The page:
The 5 Big Questions To Ask Your Partner About Money Before Getting Married
No matter how you plan to approach the relationship phase, marriage always functions, to some degree, as a financial contract. On a legal level, you and your spouse's incomes and debts will be linked—but also, marriage is typically a proxy for doing life together (and sharing the financial obligations that this entails). “Getting married and perhaps starting a family can involve a lot of money topics, like buying real estate, having children and helping them pay for college, and figuring out how you want to spend retirement and how you’ll afford to do so,” says Lisa Fischer, chief lending and growth officer at fintech Mission Lane. (Not to mention, the everyday money realities of cohabiting and coexisting, in plenty of cases.)
In that context, just assuming that a partner will align with your financial values—without asking them outright money questions—is a huge gamble. Indeed, in a 2019 survey conducted by SunTrust, 88 percent of previously or currently married respondents said they thought it was important to discuss finances before saying, “I do.” And yet, in the same survey, only 51 percent reported doing so, reflecting clear reluctance to open up about money, even among those who recognize the benefit.
Leading with curiosity, not judgment, can make navigating these vulnerable waters feel more doable, according to Megan Ford, PhD, LMFT, financial therapist at financial-wellness app Stackin. “Your partner may have different thought processes and practices with money,” she says, “so rather than approaching interactions with any intention to correct, change, or convince, go into conversations with the mindset that you’re there to learn more about them.”
“Rather than approaching [money] interactions with any intention to correct, change, or convince, go into conversations with the mindset that you’re there to learn.” —Megan Ford, PhD, LMFT, financial therapist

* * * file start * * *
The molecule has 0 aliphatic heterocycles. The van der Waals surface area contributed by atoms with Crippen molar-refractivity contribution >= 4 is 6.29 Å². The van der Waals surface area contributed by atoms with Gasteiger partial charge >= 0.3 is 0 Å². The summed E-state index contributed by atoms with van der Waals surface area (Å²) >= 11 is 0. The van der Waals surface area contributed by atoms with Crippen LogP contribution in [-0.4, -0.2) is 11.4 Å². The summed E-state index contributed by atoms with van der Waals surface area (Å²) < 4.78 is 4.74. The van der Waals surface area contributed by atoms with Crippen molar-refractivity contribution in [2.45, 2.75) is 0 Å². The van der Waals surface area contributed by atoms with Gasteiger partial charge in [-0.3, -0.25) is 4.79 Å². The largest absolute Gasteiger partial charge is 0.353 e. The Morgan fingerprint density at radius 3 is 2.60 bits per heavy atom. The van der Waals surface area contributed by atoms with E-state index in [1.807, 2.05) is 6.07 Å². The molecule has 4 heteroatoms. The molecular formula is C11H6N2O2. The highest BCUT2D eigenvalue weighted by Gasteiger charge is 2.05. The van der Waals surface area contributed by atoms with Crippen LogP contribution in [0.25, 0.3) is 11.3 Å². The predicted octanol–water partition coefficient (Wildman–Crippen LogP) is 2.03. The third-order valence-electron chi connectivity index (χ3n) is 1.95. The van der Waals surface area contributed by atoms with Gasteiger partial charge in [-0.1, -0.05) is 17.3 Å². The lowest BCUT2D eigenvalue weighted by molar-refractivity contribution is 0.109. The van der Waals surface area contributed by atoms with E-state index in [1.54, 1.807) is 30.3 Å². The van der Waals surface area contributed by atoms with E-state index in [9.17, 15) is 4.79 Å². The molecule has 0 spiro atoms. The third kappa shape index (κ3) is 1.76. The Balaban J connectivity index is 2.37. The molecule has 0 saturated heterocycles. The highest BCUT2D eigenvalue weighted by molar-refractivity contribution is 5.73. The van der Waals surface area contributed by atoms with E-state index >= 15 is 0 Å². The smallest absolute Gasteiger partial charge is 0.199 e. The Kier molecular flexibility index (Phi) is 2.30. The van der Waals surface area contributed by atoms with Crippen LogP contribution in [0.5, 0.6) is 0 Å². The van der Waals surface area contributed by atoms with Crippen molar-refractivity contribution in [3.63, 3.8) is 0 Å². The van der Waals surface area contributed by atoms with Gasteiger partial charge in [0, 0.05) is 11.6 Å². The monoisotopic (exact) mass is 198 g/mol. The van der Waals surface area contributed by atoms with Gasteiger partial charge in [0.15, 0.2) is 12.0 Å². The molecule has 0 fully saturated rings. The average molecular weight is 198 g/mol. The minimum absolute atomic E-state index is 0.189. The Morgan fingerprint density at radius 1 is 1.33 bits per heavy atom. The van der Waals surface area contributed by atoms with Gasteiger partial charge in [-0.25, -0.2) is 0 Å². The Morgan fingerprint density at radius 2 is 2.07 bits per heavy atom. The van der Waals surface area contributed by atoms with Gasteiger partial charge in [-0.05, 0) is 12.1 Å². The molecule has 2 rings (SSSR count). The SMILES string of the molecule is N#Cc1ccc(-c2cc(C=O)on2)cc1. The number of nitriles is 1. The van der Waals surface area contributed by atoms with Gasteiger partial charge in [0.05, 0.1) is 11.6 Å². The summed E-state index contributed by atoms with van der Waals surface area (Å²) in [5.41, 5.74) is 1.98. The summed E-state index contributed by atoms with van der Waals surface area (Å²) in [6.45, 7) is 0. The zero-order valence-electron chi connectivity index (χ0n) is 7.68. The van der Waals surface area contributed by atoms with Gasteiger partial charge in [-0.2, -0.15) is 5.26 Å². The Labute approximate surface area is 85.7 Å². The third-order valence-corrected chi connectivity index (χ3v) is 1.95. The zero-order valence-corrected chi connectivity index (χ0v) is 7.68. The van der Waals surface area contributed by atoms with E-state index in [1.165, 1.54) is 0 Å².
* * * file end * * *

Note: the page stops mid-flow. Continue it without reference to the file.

Creating this type of environment for your money talk at the outset will make it easier for both of you to get “financially naked,” says Dr. Ford—that is, “lay bare your financial worlds to each other.” It’s only with that open and honest foundation that you can then go on to discuss both short- and long-term goals and create a shared vision for your future.
That vision can (and likely will) shift over time, as will your respective financial realities—which is also why the money talk certainly isn’t a one-and-done thing pre-marriage. Plan to check in with your future spouse regularly about money at a cadence that works for you, and especially “if there’s a change in income or employment, during tax and bonus seasons, and before or during major life events,” says Lauren Wybar, CFP, senior wealth advisor at Vanguard Personal Adviser Services.
But again, knowing what questions to ask about money before marriage can help you lay the foundation for those money conversations to come.
5 major questions to ask your future spouse before marriage
1. What was your financial life like growing up?
So much of how we approach spending and saving money is deeply rooted in the meaning we assign to it. To understand the meaning of money to your partner, it’s important to ask about the climate in which they grew up, says Dr. Ford. “The financial beliefs and behaviors of those who raised us have a big impact on how we deal with money in adulthood,” she says.
For example, growing up in an environment where money was always tight might have led your partner to embrace a scarcity (versus abundance) mindset as an adult and to prioritize saving over spending. Or, perhaps being frequently told “no” by a parent in response to requests for new toys or clothes has inspired them to spend more freely on the things they want as an adult, now that they have the agency and means to do so.
In any case, getting to know your partner’s financial upbringing can help you better understand where some of their financial habits or hang-ups may have originated and empathize with them, says Dr. Ford. This way, you’re also turning your attention to the root cause of money behaviors, which can help strip them from some of the shame and guilt with which they’re often intertwined.
2. Do you have any debt?
While you may not be legally liable for debts that a partner incurred before your marriage (that changes once you’re married), knowing whether a partner is currently paying off student loans, car loans, credit cards, or other debts is a practical necessity. Not only does having debt affect their credit score (and, in turn, your mutual ability to get approved for loans) as well as their ability to contribute to regular expenses, but also, it could signal a propensity to amass more debt down the line during marriage, at which point you could wind up legally on the hook for it.